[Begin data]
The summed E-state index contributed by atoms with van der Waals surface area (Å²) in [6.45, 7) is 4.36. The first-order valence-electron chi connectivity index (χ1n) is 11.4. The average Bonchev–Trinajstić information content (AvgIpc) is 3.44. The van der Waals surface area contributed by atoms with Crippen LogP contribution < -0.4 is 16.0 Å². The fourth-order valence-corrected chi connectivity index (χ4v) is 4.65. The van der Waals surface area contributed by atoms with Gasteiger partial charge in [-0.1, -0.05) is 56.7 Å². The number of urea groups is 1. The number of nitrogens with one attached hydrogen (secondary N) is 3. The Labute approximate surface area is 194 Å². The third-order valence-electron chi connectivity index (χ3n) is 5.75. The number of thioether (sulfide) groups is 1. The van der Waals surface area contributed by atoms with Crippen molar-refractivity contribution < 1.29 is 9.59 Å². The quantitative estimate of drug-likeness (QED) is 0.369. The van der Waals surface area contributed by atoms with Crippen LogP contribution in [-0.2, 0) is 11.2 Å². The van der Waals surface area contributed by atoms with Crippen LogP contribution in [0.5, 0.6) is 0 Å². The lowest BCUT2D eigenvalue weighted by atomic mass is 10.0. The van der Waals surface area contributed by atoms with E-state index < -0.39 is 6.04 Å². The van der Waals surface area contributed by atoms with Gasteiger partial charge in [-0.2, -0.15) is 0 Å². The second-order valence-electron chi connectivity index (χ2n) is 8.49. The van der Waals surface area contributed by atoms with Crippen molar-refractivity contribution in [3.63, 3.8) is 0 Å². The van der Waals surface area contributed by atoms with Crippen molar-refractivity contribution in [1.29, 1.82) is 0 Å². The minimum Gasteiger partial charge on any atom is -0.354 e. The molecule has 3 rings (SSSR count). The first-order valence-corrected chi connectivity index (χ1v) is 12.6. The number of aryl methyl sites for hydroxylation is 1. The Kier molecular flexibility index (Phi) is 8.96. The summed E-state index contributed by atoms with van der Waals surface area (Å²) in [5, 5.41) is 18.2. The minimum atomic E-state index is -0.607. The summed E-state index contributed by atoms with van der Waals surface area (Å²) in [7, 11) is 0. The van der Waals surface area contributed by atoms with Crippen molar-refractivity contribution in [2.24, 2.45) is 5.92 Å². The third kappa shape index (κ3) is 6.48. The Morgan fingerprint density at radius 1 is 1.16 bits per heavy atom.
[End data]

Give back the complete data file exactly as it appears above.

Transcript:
The summed E-state index contributed by atoms with van der Waals surface area (Å²) in [6.45, 7) is 4.36. The first-order valence-electron chi connectivity index (χ1n) is 11.4. The average Bonchev–Trinajstić information content (AvgIpc) is 3.44. The van der Waals surface area contributed by atoms with Crippen LogP contribution < -0.4 is 16.0 Å². The fourth-order valence-corrected chi connectivity index (χ4v) is 4.65. The van der Waals surface area contributed by atoms with Gasteiger partial charge in [-0.1, -0.05) is 56.7 Å². The number of urea groups is 1. The number of nitrogens with one attached hydrogen (secondary N) is 3. The Labute approximate surface area is 194 Å². The third-order valence-electron chi connectivity index (χ3n) is 5.75. The number of thioether (sulfide) groups is 1. The van der Waals surface area contributed by atoms with Crippen molar-refractivity contribution < 1.29 is 9.59 Å². The quantitative estimate of drug-likeness (QED) is 0.369. The van der Waals surface area contributed by atoms with Crippen LogP contribution in [-0.2, 0) is 11.2 Å². The van der Waals surface area contributed by atoms with Crippen LogP contribution in [0.5, 0.6) is 0 Å². The lowest BCUT2D eigenvalue weighted by atomic mass is 10.0. The van der Waals surface area contributed by atoms with E-state index < -0.39 is 6.04 Å². The van der Waals surface area contributed by atoms with Gasteiger partial charge in [-0.2, -0.15) is 0 Å². The second-order valence-electron chi connectivity index (χ2n) is 8.49. The van der Waals surface area contributed by atoms with Crippen molar-refractivity contribution in [3.63, 3.8) is 0 Å². The van der Waals surface area contributed by atoms with Crippen molar-refractivity contribution in [1.29, 1.82) is 0 Å². The minimum Gasteiger partial charge on any atom is -0.354 e. The molecule has 3 rings (SSSR count). The first-order valence-corrected chi connectivity index (χ1v) is 12.6. The number of aryl methyl sites for hydroxylation is 1. The Kier molecular flexibility index (Phi) is 8.96. The summed E-state index contributed by atoms with van der Waals surface area (Å²) in [5, 5.41) is 18.2. The minimum atomic E-state index is -0.607. The summed E-state index contributed by atoms with van der Waals surface area (Å²) in [7, 11) is 0. The van der Waals surface area contributed by atoms with Crippen molar-refractivity contribution in [2.24, 2.45) is 5.92 Å². The third kappa shape index (κ3) is 6.48. The Morgan fingerprint density at radius 1 is 1.16 bits per heavy atom.